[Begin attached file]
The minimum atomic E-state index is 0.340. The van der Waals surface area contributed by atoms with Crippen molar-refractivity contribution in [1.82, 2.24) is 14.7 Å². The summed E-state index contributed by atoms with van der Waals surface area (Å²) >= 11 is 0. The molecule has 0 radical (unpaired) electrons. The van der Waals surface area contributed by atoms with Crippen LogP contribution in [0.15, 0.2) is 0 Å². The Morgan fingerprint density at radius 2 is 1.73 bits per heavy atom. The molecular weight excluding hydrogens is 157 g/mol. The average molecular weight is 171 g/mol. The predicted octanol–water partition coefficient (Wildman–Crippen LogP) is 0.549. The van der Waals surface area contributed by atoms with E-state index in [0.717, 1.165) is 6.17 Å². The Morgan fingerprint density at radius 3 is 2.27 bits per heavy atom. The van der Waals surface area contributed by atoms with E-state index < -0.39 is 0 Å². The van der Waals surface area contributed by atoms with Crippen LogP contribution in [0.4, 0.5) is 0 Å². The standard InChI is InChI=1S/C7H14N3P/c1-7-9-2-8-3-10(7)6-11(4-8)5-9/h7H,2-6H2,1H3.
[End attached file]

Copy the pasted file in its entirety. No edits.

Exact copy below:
The minimum atomic E-state index is 0.340. The van der Waals surface area contributed by atoms with Crippen molar-refractivity contribution in [1.82, 2.24) is 14.7 Å². The summed E-state index contributed by atoms with van der Waals surface area (Å²) >= 11 is 0. The molecule has 0 radical (unpaired) electrons. The van der Waals surface area contributed by atoms with Crippen LogP contribution in [0.15, 0.2) is 0 Å². The Morgan fingerprint density at radius 2 is 1.73 bits per heavy atom. The molecular weight excluding hydrogens is 157 g/mol. The average molecular weight is 171 g/mol. The predicted octanol–water partition coefficient (Wildman–Crippen LogP) is 0.549. The van der Waals surface area contributed by atoms with E-state index in [0.717, 1.165) is 6.17 Å². The Morgan fingerprint density at radius 3 is 2.27 bits per heavy atom. The van der Waals surface area contributed by atoms with E-state index < -0.39 is 0 Å². The van der Waals surface area contributed by atoms with Crippen LogP contribution in [0.4, 0.5) is 0 Å². The standard InChI is InChI=1S/C7H14N3P/c1-7-9-2-8-3-10(7)6-11(4-8)5-9/h7H,2-6H2,1H3.